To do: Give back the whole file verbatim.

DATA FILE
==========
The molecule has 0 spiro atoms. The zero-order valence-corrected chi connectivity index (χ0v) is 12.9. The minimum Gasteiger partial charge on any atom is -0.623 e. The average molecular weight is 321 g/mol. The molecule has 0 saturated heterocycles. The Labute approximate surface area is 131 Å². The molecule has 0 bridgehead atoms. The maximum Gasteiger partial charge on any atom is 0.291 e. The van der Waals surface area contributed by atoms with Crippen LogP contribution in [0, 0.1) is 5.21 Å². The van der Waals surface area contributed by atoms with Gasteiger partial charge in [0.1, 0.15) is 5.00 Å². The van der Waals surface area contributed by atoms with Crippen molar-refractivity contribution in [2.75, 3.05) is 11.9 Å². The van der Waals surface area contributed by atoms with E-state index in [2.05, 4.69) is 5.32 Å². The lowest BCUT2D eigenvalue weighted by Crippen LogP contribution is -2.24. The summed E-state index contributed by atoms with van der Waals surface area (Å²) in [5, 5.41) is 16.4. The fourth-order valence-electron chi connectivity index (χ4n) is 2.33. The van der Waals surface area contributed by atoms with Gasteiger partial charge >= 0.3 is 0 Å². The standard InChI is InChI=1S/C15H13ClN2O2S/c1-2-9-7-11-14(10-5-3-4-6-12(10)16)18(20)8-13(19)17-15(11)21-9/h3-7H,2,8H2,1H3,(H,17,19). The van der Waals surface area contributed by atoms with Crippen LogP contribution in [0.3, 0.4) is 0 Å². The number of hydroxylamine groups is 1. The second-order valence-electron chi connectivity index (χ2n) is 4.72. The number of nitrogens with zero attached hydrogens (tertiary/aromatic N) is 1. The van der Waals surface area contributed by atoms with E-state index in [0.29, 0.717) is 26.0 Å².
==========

The molecule has 0 spiro atoms. The zero-order valence-corrected chi connectivity index (χ0v) is 12.9. The minimum Gasteiger partial charge on any atom is -0.623 e. The average molecular weight is 321 g/mol. The molecule has 0 saturated heterocycles. The Labute approximate surface area is 131 Å². The molecule has 0 bridgehead atoms. The maximum Gasteiger partial charge on any atom is 0.291 e. The van der Waals surface area contributed by atoms with Crippen LogP contribution in [0, 0.1) is 5.21 Å². The van der Waals surface area contributed by atoms with Gasteiger partial charge in [0.1, 0.15) is 5.00 Å². The van der Waals surface area contributed by atoms with Crippen molar-refractivity contribution in [2.75, 3.05) is 11.9 Å². The van der Waals surface area contributed by atoms with E-state index in [2.05, 4.69) is 5.32 Å². The lowest BCUT2D eigenvalue weighted by Crippen LogP contribution is -2.24. The summed E-state index contributed by atoms with van der Waals surface area (Å²) in [5, 5.41) is 16.4. The fourth-order valence-electron chi connectivity index (χ4n) is 2.33. The van der Waals surface area contributed by atoms with Gasteiger partial charge >= 0.3 is 0 Å². The standard InChI is InChI=1S/C15H13ClN2O2S/c1-2-9-7-11-14(10-5-3-4-6-12(10)16)18(20)8-13(19)17-15(11)21-9/h3-7H,2,8H2,1H3,(H,17,19). The van der Waals surface area contributed by atoms with Crippen LogP contribution in [0.3, 0.4) is 0 Å². The number of hydroxylamine groups is 1. The second-order valence-electron chi connectivity index (χ2n) is 4.72. The number of nitrogens with zero attached hydrogens (tertiary/aromatic N) is 1. The van der Waals surface area contributed by atoms with E-state index in [0.29, 0.717) is 26.0 Å².